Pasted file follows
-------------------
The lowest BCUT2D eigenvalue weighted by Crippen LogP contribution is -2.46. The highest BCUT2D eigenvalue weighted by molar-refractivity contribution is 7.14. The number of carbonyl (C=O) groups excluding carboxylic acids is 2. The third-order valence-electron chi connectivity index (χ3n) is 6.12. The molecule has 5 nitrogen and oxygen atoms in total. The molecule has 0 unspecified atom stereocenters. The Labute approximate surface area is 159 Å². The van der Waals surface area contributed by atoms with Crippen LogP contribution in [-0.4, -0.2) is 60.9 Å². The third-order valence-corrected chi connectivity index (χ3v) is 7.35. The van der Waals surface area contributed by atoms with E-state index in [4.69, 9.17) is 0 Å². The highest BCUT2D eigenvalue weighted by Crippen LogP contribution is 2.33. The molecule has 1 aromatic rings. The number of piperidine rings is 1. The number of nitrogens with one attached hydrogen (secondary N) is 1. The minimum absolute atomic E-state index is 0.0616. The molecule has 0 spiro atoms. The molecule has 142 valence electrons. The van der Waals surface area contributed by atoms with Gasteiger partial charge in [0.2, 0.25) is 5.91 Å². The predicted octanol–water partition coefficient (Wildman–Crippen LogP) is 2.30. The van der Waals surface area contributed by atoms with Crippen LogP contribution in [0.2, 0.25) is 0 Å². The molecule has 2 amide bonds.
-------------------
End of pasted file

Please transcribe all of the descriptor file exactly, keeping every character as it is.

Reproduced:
The lowest BCUT2D eigenvalue weighted by Crippen LogP contribution is -2.46. The highest BCUT2D eigenvalue weighted by molar-refractivity contribution is 7.14. The number of carbonyl (C=O) groups excluding carboxylic acids is 2. The third-order valence-electron chi connectivity index (χ3n) is 6.12. The molecule has 5 nitrogen and oxygen atoms in total. The molecule has 0 unspecified atom stereocenters. The Labute approximate surface area is 159 Å². The van der Waals surface area contributed by atoms with Crippen LogP contribution in [-0.4, -0.2) is 60.9 Å². The third-order valence-corrected chi connectivity index (χ3v) is 7.35. The van der Waals surface area contributed by atoms with E-state index in [4.69, 9.17) is 0 Å². The highest BCUT2D eigenvalue weighted by Crippen LogP contribution is 2.33. The molecule has 1 aromatic rings. The number of piperidine rings is 1. The number of nitrogens with one attached hydrogen (secondary N) is 1. The minimum absolute atomic E-state index is 0.0616. The molecule has 0 spiro atoms. The molecule has 142 valence electrons. The van der Waals surface area contributed by atoms with Gasteiger partial charge in [0.2, 0.25) is 5.91 Å². The predicted octanol–water partition coefficient (Wildman–Crippen LogP) is 2.30. The van der Waals surface area contributed by atoms with Crippen LogP contribution in [0.2, 0.25) is 0 Å². The molecule has 2 amide bonds.